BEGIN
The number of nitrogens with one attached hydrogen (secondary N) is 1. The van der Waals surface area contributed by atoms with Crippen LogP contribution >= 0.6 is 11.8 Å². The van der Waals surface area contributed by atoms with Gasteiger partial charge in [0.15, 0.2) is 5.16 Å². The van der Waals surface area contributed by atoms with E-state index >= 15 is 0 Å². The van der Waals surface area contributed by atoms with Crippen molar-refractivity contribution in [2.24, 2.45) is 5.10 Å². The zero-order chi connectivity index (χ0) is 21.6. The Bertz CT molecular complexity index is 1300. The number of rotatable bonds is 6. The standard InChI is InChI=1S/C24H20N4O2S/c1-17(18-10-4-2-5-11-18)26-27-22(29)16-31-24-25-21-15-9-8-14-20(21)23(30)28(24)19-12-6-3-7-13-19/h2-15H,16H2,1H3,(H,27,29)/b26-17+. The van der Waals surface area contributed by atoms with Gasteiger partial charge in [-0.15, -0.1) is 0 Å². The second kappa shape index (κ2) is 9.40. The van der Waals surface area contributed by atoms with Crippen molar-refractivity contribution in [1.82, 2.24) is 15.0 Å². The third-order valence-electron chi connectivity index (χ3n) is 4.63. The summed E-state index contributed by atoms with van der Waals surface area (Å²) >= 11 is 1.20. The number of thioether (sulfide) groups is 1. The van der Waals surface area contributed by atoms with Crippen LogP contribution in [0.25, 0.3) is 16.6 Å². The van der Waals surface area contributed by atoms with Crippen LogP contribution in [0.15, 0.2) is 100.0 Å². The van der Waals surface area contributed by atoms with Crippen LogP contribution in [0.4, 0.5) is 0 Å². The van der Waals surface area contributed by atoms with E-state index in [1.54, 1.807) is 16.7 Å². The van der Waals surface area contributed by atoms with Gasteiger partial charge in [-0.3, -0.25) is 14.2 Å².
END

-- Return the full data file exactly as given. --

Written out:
The number of nitrogens with one attached hydrogen (secondary N) is 1. The van der Waals surface area contributed by atoms with Crippen LogP contribution >= 0.6 is 11.8 Å². The van der Waals surface area contributed by atoms with Gasteiger partial charge in [0.15, 0.2) is 5.16 Å². The van der Waals surface area contributed by atoms with E-state index >= 15 is 0 Å². The van der Waals surface area contributed by atoms with Crippen molar-refractivity contribution in [2.24, 2.45) is 5.10 Å². The zero-order chi connectivity index (χ0) is 21.6. The Bertz CT molecular complexity index is 1300. The number of rotatable bonds is 6. The standard InChI is InChI=1S/C24H20N4O2S/c1-17(18-10-4-2-5-11-18)26-27-22(29)16-31-24-25-21-15-9-8-14-20(21)23(30)28(24)19-12-6-3-7-13-19/h2-15H,16H2,1H3,(H,27,29)/b26-17+. The van der Waals surface area contributed by atoms with Gasteiger partial charge in [-0.15, -0.1) is 0 Å². The second kappa shape index (κ2) is 9.40. The van der Waals surface area contributed by atoms with Crippen molar-refractivity contribution in [1.82, 2.24) is 15.0 Å². The third-order valence-electron chi connectivity index (χ3n) is 4.63. The summed E-state index contributed by atoms with van der Waals surface area (Å²) >= 11 is 1.20. The number of thioether (sulfide) groups is 1. The van der Waals surface area contributed by atoms with Crippen LogP contribution in [0.25, 0.3) is 16.6 Å². The van der Waals surface area contributed by atoms with Crippen LogP contribution in [0.15, 0.2) is 100.0 Å². The van der Waals surface area contributed by atoms with Crippen LogP contribution in [0.4, 0.5) is 0 Å². The van der Waals surface area contributed by atoms with E-state index in [1.54, 1.807) is 16.7 Å². The van der Waals surface area contributed by atoms with Gasteiger partial charge in [-0.3, -0.25) is 14.2 Å².